Together, Doug and Kris Tompkins bought enough of Chile and Argentina to hold Rhode Island and Delaware. They let cattle ranches go wild and removed timber operations. They reintroduced wild pumas and jaguars. And they fought the development of an electrical project that would have dammed two of the wildest rivers in Patagonia.
All of which made the locals very suspicious.
Some believed they were going to melt the glaciers and sell the water to China. Another conspiracy theory has them creating a second Israel in the mountains of Chile, to shelter the world's Jews after World War III.
But the Tompkins' real plan was equally ambitious. They wanted to protect as much South American biodiversity as they possibly could by creating a network of national parks on par with those in the United States.
In March, Kris Tompkins stood not far from their first cabin and handed over 1 million acres to the people of Chile. President Michele Bachelet vowed to set aside another 9 million adjacent acres, creating a preserve the size of Switzerland and the sixth new national park created by the Tompkins in South America.
But the joyful ceremony was missing the key player in this love story. In December 2015, Doug had joined Yvon Chouinard for a Fun Hog reunion. They were paddling on a huge glacial lake when the weather turned and Doug was tossed into the freezing water. After more than an hour of struggle and frantic efforts to revive him, Doug Tompkins lost his life to the wild land he loved so much.
"When he died, he took the best of me with him, and I kept the best of him with me," Kris Tompkins told me in the first TV interview after his death. "I carry him around with me in the pocket of my heart. But he left me with so much."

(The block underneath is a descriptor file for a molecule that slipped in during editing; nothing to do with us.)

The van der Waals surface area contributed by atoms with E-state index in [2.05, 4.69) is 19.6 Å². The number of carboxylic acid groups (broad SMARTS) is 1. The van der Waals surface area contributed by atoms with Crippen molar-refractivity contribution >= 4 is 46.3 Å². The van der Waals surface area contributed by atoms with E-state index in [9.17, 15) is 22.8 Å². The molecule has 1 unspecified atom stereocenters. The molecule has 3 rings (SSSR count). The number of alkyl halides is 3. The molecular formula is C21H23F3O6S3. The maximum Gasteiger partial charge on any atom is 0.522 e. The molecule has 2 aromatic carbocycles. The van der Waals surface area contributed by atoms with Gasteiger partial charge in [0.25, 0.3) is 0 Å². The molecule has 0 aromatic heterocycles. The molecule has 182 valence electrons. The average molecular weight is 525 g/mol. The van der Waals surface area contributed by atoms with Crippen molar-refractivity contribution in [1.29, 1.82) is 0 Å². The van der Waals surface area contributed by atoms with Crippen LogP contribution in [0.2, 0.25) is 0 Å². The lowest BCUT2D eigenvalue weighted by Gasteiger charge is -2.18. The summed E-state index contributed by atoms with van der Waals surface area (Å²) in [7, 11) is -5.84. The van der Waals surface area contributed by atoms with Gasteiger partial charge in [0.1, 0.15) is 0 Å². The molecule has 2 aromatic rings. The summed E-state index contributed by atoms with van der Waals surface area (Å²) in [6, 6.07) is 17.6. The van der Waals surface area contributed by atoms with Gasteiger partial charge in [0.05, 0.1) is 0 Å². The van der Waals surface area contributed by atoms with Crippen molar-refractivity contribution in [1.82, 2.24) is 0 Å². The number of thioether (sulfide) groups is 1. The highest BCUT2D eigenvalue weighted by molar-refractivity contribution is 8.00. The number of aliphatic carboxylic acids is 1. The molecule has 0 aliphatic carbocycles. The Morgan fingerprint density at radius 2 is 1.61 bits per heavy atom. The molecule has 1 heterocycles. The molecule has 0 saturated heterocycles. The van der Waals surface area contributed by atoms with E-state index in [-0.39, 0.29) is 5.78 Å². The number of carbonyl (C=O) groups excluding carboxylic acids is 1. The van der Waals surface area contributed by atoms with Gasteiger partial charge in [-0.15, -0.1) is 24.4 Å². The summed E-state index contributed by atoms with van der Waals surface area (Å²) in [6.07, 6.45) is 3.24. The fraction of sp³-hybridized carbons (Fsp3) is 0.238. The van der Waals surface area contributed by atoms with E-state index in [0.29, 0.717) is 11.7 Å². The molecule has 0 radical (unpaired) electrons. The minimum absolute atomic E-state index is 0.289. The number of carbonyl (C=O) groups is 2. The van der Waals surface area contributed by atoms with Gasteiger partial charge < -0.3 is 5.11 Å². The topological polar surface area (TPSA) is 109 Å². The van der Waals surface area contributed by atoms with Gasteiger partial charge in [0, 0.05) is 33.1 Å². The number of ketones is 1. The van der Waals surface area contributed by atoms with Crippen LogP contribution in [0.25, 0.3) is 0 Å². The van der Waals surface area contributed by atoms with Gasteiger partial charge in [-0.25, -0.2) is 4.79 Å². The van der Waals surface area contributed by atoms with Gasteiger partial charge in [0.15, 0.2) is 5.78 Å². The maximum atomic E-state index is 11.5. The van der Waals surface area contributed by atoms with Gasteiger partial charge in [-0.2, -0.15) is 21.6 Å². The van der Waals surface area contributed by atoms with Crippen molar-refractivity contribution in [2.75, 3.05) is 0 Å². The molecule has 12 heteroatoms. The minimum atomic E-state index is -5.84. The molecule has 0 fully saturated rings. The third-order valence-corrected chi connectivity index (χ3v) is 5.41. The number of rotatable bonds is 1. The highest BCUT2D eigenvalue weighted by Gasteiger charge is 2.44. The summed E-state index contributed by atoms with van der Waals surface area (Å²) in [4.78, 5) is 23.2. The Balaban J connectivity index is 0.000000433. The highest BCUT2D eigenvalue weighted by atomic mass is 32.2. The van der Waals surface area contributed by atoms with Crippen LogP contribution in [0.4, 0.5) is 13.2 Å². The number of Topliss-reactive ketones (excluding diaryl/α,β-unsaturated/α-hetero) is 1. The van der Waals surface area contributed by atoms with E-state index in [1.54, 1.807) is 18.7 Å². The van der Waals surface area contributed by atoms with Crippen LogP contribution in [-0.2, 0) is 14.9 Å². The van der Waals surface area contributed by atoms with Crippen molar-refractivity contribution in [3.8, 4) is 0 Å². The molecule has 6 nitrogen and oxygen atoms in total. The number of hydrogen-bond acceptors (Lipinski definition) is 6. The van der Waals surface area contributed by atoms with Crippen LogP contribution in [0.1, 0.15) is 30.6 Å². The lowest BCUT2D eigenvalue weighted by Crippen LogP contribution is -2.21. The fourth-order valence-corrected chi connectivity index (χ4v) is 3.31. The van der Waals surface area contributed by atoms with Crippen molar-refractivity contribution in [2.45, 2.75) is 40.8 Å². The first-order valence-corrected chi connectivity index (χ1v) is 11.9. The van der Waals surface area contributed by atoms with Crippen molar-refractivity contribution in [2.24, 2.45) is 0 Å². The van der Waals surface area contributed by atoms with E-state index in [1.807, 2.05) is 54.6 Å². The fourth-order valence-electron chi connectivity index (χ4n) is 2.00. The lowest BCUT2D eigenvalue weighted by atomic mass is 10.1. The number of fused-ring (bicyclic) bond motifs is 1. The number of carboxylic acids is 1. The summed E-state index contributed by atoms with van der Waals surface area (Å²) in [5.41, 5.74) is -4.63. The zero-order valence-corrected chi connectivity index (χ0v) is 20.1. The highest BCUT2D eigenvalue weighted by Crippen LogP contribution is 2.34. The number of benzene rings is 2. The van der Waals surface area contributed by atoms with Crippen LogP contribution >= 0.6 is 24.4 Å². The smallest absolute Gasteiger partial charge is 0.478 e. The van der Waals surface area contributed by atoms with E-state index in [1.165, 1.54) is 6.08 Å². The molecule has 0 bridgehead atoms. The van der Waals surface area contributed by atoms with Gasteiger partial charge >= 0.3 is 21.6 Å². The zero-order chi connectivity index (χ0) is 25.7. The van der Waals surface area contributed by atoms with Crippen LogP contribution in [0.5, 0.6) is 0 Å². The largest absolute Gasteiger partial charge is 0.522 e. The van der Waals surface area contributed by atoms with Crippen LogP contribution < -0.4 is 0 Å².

Two weeks after his passing, Doug was named an honorary citizen of Chile, but tough politics remain. Some lawmakers see the Tompkins' efforts as some sort of imperial land grab and continue to resist their conservation efforts.
But Kris vows to carry forward her husband's vision of a human race that can live in harmony with its natural surroundings.
"I study the failed civilizations as a hobby, because I am so confounded by our inability to manage ourselves as a species in a way that prolongs a healthy future," she said, eyes intense. "You don't have to have five televisions. You can live differently to ensure that the non-human world stops disappearing at a rate that is incalculable at the moment. See, for me, it's a moral issue. It is a way of looking at things and saying, 'Stop. I stop here. For me it's not OK.'"